Lawsuit Challenges Trump Immigration Practices After Providence Mother’s Detention

BOSTON — A Providence mother detained by immigration officials in January is the lead plaintiff in a class action lawsuit filed Wednesday challenging the Trump administration’s pattern of separating married couples and families pursuing lawful immigration status.

Immigration officials detained Lilian Calderon, originally from Guatemala, in January after she appeared at the Johnston office of the Citizenship and Immigration Services (USCIS) with her husband for an interview designed to confirm their marriage, the first step in the process of seeking to become a lawful permanent resident.

Amid an uproar over her detention, the American Civil Liberties Union went to court to oppose her detention, and immigration officials released Calderon after about a month.

The class action lawsuit is against President Donald Trump, Department of Homeland Security (DHS) officials, and Immigration and Customs Enforcement (ICE) officials, on behalf of Calderon, her husband, and others, in an effort, the ACLU says, to protect immigrants from detention and deportation and to keep families together while non-citizen spouses pursue the government’s pathway for lawful immigration status.

The class action filing arises from what the ACLU contends is incompatible actions of two DHS agencies: USCIS and ICE.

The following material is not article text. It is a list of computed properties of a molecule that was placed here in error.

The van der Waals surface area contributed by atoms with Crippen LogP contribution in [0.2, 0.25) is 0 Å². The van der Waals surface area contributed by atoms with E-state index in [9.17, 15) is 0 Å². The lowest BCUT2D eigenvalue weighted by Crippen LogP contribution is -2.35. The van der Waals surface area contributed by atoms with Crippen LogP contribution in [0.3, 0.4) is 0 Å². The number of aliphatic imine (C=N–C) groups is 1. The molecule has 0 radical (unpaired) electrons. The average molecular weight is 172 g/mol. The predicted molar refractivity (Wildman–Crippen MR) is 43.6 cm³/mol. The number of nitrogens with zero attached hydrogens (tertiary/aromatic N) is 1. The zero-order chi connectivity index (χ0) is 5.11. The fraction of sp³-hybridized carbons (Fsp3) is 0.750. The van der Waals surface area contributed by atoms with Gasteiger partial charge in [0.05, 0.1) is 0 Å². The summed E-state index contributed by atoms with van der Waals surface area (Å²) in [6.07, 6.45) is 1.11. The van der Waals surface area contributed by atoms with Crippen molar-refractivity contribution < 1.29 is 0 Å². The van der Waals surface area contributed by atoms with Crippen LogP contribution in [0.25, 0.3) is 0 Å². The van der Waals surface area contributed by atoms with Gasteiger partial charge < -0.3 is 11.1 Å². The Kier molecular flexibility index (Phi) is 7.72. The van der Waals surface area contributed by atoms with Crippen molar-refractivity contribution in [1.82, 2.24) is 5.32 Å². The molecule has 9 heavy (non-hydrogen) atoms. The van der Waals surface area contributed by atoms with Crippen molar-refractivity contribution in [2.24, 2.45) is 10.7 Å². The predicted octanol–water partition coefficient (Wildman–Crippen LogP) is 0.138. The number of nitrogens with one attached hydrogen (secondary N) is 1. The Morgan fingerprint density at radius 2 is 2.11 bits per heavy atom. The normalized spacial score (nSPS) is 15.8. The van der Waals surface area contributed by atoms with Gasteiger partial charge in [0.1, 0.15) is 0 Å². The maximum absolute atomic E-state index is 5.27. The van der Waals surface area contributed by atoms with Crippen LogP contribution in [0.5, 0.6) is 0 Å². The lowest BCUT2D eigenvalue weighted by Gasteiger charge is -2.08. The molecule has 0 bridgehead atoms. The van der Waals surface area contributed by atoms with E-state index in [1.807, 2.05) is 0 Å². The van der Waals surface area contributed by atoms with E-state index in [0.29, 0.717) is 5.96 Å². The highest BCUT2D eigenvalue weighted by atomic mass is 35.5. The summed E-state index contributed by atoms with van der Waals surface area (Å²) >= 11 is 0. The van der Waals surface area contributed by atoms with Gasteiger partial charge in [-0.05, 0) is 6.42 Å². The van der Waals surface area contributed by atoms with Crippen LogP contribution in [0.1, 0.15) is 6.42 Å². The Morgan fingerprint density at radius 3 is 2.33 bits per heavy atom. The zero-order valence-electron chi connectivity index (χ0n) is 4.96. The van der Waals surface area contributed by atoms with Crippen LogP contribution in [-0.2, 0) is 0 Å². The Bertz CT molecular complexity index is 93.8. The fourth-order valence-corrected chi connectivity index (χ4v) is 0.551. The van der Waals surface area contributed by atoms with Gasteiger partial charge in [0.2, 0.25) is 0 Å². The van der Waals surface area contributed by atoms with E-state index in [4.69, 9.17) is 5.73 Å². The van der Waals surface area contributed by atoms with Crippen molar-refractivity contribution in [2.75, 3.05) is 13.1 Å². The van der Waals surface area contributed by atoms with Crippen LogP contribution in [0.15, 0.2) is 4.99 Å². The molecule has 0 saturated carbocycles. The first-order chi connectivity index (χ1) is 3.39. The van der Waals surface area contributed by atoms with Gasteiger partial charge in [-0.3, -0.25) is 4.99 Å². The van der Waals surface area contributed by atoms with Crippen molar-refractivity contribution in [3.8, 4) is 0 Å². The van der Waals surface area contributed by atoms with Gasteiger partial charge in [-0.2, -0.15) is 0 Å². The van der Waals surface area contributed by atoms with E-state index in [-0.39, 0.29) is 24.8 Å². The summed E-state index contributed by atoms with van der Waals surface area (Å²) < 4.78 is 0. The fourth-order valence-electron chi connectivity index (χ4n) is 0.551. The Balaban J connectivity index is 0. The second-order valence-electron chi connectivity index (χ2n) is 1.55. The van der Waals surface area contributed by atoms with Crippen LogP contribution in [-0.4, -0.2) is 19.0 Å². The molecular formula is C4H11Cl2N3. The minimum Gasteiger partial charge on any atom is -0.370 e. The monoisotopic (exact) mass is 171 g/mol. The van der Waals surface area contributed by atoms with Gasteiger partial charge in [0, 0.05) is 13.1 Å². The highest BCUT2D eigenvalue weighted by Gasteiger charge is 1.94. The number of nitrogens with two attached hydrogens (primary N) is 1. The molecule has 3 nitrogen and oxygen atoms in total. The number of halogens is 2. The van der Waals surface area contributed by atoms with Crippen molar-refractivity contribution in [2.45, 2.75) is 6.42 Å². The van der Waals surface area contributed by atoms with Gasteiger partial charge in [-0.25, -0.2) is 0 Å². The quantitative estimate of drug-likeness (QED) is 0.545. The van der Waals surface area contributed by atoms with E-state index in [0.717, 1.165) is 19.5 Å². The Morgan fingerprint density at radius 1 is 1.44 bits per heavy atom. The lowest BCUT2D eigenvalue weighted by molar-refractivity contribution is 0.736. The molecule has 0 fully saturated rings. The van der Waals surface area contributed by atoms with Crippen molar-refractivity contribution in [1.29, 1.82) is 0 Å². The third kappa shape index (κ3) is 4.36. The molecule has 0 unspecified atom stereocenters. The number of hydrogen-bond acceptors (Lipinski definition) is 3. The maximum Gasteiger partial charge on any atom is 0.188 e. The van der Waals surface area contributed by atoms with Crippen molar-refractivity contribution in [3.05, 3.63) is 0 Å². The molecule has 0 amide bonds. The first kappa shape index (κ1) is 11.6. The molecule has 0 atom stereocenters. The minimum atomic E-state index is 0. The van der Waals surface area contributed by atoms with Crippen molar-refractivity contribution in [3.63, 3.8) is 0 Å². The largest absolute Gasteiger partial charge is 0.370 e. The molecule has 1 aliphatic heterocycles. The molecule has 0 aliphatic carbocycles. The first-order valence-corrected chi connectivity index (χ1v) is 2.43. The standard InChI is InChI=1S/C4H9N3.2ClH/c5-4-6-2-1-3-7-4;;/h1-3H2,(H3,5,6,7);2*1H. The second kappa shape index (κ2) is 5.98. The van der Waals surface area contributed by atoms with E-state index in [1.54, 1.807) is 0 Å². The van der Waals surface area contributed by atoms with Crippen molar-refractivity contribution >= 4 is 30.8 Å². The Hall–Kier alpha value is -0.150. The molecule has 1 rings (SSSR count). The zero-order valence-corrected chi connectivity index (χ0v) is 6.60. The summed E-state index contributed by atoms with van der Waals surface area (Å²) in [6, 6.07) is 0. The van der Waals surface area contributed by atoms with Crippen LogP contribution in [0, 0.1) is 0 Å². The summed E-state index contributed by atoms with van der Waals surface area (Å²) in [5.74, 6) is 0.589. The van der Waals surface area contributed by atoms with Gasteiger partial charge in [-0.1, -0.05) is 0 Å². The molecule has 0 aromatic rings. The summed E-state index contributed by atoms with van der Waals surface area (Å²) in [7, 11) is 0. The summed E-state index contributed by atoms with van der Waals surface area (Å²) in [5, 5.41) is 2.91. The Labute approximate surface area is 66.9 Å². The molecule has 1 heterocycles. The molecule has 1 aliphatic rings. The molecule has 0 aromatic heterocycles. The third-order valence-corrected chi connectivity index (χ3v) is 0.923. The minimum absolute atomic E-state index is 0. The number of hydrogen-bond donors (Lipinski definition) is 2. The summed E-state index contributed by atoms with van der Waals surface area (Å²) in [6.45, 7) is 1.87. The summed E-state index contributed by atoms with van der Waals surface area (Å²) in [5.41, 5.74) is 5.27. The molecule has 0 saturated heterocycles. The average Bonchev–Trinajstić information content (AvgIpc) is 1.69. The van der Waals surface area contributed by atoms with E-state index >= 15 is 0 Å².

In 2016, USCIS enacted regulations that allowed certain non-citizen spouses of U.S. citizens to pursue lawful immigration status while remaining in the United States with their families. The express purpose of the process, contends the lawsuit, is to protect U.S. citizens and their spouses from extended — and potentially indefinite — family separation.

Although the 2016 regulations remain in effect, ICE has recently adopted a policy and practice of detaining and seeking to remove individuals who are pursuing this process, the ACLU says.

In fact, ICE has admitted that seven individuals were arrested while seeking permanent residency at a Massachusetts or Rhode Island USCIS office in January 2018 alone.

Calderon, the mother of two young children, had never been in trouble with the law. “In fact, she was arrested by ICE while she was trying to obey the law. She was doing exactly what the government had asked in light of her immigration status before they snatched her away from her family,” said Steven Brown, executive director of the ACLU of Rhode Island.

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